The International Trade loan provides long-term financing for small businesses planning to enter international commerce, already making increased export sales, or that need upgrades to face global market competition. Businesses can use International Trade loans for fixed assets for construction, building, real estate equipment, and working capital for export transactions.

  • Maximum loan amount is $5 million.
  • Eligibility and credit decisions made by SBA. 
  • SBA turnaround time is five to 10 business days.

7. CAPLines loans

The CAPLines loans program is a financing program that helps small businesses get working capital through different types of short-term lines of credit. Examples of CAPLines (short for Capital Lines of Credit) loan scenarios include funding to address seasonal cost increases due to stocking more inventory, or the direct costs of constructing a commercial building for business expansion. There are four types of CAPLines programs, and each loan has very specific ways the money can be used in small business financing. 

  1. Seasonal CAPLine: Financing can be used for seasonal increases of accounts receivable and inventory, and, in some cases, increased seasonal labor costs. Maximum maturity on this loan is 10 years.
  2. Contract CAPLine: Financing can be used for direct labor and material cost of transfer of contracts. Maximum maturity on this loan is 10 years.
  3. Builders CAPLine: Business financing can be used for renovating commercial or residential buildings, labor, and material costs. Maximum maturity on this loan is five years.
  4. Working CAPline: A line of credit that provides financing for cyclical growth and short-term needs. Maximum maturity on this loan is 10 years.

Eligibility requirements for an SBA 7(a) loan

Applicants who are eligible for an SBA 7(a) loan must meet the following criteria:

  • Own a for-profit business
  • Be a small business, as defined by the SBA
  • Operate in the US or territories 
  • Demonstrate loan need (such as a failure to qualify elsewhere)
  • Have used other financial resources, including personal assets, prior to applying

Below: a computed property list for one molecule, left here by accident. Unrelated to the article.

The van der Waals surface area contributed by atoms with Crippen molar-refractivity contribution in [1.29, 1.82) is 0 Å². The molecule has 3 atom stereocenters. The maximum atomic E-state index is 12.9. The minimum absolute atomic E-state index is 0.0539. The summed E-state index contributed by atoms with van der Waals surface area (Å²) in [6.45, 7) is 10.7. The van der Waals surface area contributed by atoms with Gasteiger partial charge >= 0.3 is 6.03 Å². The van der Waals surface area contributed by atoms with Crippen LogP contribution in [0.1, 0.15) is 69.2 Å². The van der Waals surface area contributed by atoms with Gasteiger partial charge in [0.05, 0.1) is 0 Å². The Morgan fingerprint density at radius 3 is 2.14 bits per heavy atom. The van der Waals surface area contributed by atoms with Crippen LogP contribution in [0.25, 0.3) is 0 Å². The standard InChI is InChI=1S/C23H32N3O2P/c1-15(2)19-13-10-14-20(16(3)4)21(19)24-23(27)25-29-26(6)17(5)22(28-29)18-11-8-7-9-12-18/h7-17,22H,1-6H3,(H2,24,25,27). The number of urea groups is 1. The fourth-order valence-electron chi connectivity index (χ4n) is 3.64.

• Use funds for business purposes only
  • Not be in debt to the US government
  • Have good credit history, a minimum credit score of 640, preferably higher
  • Can assure repayment of loan via historical business performance and cash flow projections

How to apply for an SBA 7(a) loan in 5 steps

  1. Find an SBA lender
  2. Get matched
  3. Compare lenders’ offers
  4. Apply for the loan
  5. Wait for the response

There are several steps to take to apply for an SBA 7(a) loan: 

1. Find an SBA lender

There is no list of banks who are SBA lenders granting SBA 7(a) loans on the SBA website. Instead, go to the SBA Lender Match page and fill out the required form with information about your business. According to the SBA, it can take as little as five minutes. In addition, there is a list of SBA lenders who have approved 7(a) and 504 loans in the past. 

2. Get matched

Within two days, you should receive an email from the SBA with SBA lending partners interested in providing financial assistance by issuing you a loan. Some of these lenders might contact you, others you are free to contact. There is a chance you will not be matched if no lenders are interested in lending to your business.

3. Compare lenders’ offers 

Each lending institution will have their own terms and conditions for their SBA 7(a) loans. These variables might include dollar amounts, interest rates, and fees, among other factors. 

4. Apply for the loan

Once you’ve chosen your lender, fill out their required SBA forms and supply any additional paperwork, which generally includes:

If you’re buying an existing business, you’ll also be required to send:

  • Current balance sheet of that business 
  • Three years of federal income tax returns for that business 
  • Purchase agreement with the terms of sale 
  • Asking price with inventory, machinery, and furniture 

Keep in mind you might be asked by the lender to supply additional information. 

5. Wait for the response

Applicants waiting for an SBA 7(a) loan might get a response in as soon as 24 hours, or up to 10 business days.

SBA 7(a) loan FAQ

What are the repayment terms for an SBA 7(a) loan?

Most 7(a) loans require monthly payments, which pay off both principal and interest; prepayment penalties apply when a borrower prepays on a loan with a maturity of 15 years or more. Borrowers who have fixed rate loans will make the same payment amount; variable rate loans might fluctuate when interest rates change.

How long does it take to be approved for an SBA 7(a) loan?

The approval rate varies depending on the type of loan, but ranges from 24 hours to five to 10 business days. Loans are approved by the SBA or lenders, depending on the type of 7(a) loan.

What are SBA preferred lenders?

The SBA can give select lenders qualified status, which allows them to be more independent when processing or closing SBA loans.

Can you apply for an SBA 7(a) if you have bad credit?

The SBA suggests a minimum credit score of approximately 640. Anyone can apply, but the chances of getting an SBA 7(a) loan with bad credit is slim.